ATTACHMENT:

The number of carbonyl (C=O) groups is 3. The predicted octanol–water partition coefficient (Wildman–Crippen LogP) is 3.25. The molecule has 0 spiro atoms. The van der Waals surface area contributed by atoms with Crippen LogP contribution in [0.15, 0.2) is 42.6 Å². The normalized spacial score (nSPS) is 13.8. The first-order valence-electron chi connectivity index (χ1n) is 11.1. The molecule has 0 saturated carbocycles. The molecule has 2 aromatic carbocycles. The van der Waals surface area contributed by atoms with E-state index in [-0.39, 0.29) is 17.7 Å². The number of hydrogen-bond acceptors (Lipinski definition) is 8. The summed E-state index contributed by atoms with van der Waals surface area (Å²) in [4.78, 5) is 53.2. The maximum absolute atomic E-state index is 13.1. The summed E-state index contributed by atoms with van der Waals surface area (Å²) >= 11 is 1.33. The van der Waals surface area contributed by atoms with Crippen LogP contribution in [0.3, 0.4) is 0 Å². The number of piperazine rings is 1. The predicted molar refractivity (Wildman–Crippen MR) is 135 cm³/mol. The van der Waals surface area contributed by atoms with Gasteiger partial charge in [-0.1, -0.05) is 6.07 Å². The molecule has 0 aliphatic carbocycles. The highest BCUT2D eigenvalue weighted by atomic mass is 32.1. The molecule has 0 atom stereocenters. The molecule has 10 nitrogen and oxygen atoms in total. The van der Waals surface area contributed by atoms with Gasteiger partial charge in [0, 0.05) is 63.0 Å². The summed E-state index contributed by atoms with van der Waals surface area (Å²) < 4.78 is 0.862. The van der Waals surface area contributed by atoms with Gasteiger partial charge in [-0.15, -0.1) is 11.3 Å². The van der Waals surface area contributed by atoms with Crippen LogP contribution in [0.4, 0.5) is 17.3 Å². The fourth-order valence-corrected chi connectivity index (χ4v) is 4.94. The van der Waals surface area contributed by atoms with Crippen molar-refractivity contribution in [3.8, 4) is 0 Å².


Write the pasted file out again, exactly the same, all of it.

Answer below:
The number of carbonyl (C=O) groups is 3. The predicted octanol–water partition coefficient (Wildman–Crippen LogP) is 3.25. The molecule has 0 spiro atoms. The van der Waals surface area contributed by atoms with Crippen LogP contribution in [0.15, 0.2) is 42.6 Å². The normalized spacial score (nSPS) is 13.8. The first-order valence-electron chi connectivity index (χ1n) is 11.1. The molecule has 0 saturated carbocycles. The molecule has 2 aromatic carbocycles. The van der Waals surface area contributed by atoms with E-state index in [-0.39, 0.29) is 17.7 Å². The number of hydrogen-bond acceptors (Lipinski definition) is 8. The summed E-state index contributed by atoms with van der Waals surface area (Å²) in [4.78, 5) is 53.2. The maximum absolute atomic E-state index is 13.1. The summed E-state index contributed by atoms with van der Waals surface area (Å²) >= 11 is 1.33. The van der Waals surface area contributed by atoms with Crippen LogP contribution in [0.3, 0.4) is 0 Å². The number of piperazine rings is 1. The predicted molar refractivity (Wildman–Crippen MR) is 135 cm³/mol. The van der Waals surface area contributed by atoms with Gasteiger partial charge in [-0.1, -0.05) is 6.07 Å². The molecule has 0 aliphatic carbocycles. The highest BCUT2D eigenvalue weighted by atomic mass is 32.1. The molecule has 0 atom stereocenters. The molecule has 10 nitrogen and oxygen atoms in total. The van der Waals surface area contributed by atoms with Gasteiger partial charge in [0, 0.05) is 63.0 Å². The summed E-state index contributed by atoms with van der Waals surface area (Å²) < 4.78 is 0.862. The van der Waals surface area contributed by atoms with Gasteiger partial charge in [-0.15, -0.1) is 11.3 Å². The van der Waals surface area contributed by atoms with Crippen LogP contribution in [0.4, 0.5) is 17.3 Å². The fourth-order valence-corrected chi connectivity index (χ4v) is 4.94. The van der Waals surface area contributed by atoms with Crippen molar-refractivity contribution in [3.8, 4) is 0 Å².